New studies in animals suggest that supplementation with Omega 3 polyunsaturated fatty acids could be more useful at preventing colorectal cancer than current drugs.
The study, by researchers from Harvard Medical School and Charité University Medicine, Germany, was published in the July, 2007 edition of the journal Carcinogenesis. The authors found that out of two sets of mice, the group with the highest amount of omega-3 in tissues showed some 15 per cent less inflammation in the colon. This difference, if it translates to humans as it should, could make a significant impact on this cancer, the second leading cause of cancer deaths in the United States. It is hoped that further work in this field could help find natural alternatives to drugs for this disease; current pharmaceuticals are reported to have side-effects over long-term use.
The two lead authors say in this report: "Dietary supplementation with omega-3 polyunsaturated fatty acids may be an effective and safe means of colorectal cancer prevention and it may be an alternative to the use of anti-inflammatory Cox-inhibitors, particularly Cox-2 inhibitors, which exhibit side effects when used for a long term."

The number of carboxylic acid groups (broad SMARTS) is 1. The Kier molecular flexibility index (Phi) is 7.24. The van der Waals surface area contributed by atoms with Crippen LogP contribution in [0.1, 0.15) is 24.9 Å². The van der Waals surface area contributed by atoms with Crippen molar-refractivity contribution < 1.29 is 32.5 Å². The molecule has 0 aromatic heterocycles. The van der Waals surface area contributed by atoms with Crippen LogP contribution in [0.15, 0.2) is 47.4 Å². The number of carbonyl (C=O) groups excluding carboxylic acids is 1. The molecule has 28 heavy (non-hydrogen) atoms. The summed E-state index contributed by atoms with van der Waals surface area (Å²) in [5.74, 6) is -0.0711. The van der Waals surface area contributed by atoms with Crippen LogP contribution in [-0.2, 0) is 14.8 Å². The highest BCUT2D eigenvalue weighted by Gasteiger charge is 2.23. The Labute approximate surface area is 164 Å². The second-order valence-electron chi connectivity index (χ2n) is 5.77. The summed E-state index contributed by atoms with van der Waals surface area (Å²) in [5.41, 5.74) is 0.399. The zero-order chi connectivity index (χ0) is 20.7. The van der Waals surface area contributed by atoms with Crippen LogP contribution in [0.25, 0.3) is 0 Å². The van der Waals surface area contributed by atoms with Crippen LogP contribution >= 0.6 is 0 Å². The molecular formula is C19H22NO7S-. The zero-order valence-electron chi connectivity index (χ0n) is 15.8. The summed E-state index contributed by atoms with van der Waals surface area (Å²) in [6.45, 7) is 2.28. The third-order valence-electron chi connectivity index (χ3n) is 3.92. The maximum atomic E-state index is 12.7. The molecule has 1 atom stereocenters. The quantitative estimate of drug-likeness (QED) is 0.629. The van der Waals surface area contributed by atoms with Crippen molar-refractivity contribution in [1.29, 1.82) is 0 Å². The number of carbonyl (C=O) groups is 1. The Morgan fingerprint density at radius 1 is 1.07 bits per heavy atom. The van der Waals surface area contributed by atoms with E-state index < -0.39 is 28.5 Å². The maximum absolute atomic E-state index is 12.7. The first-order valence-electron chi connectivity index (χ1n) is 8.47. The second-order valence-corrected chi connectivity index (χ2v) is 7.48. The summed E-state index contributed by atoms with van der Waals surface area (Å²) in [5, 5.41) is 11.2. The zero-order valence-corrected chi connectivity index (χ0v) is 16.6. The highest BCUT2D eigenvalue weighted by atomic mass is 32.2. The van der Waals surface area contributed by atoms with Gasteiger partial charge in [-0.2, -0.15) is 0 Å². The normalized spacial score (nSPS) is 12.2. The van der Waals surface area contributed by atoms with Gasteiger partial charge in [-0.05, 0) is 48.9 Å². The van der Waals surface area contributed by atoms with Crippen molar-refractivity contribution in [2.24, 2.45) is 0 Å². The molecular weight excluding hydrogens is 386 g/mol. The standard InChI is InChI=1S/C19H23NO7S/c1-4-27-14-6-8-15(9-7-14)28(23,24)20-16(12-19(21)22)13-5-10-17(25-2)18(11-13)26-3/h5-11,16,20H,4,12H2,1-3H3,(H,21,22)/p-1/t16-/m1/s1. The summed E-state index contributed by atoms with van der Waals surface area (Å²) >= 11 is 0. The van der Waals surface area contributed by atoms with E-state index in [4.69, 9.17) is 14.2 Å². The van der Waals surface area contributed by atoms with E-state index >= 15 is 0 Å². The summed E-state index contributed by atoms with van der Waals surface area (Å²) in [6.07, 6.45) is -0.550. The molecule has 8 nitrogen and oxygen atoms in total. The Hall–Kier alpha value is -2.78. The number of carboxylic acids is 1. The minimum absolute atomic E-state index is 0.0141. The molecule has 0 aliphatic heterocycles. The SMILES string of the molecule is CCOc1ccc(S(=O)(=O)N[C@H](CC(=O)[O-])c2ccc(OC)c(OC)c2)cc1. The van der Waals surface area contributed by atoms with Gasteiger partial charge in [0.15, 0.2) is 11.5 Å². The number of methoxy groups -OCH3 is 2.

The doctors also stated that because these fatty acids have many other beneficial effects (cardioprotective), supplementation with Omega 3 to prevent colon cancer is a strategy worth pursuing right now for anyone concerned about this potential cancer.
I find it interesting that this report is the second study in the last week which adds support to the role of Omega 3 oils in suppressing tissue inflammation.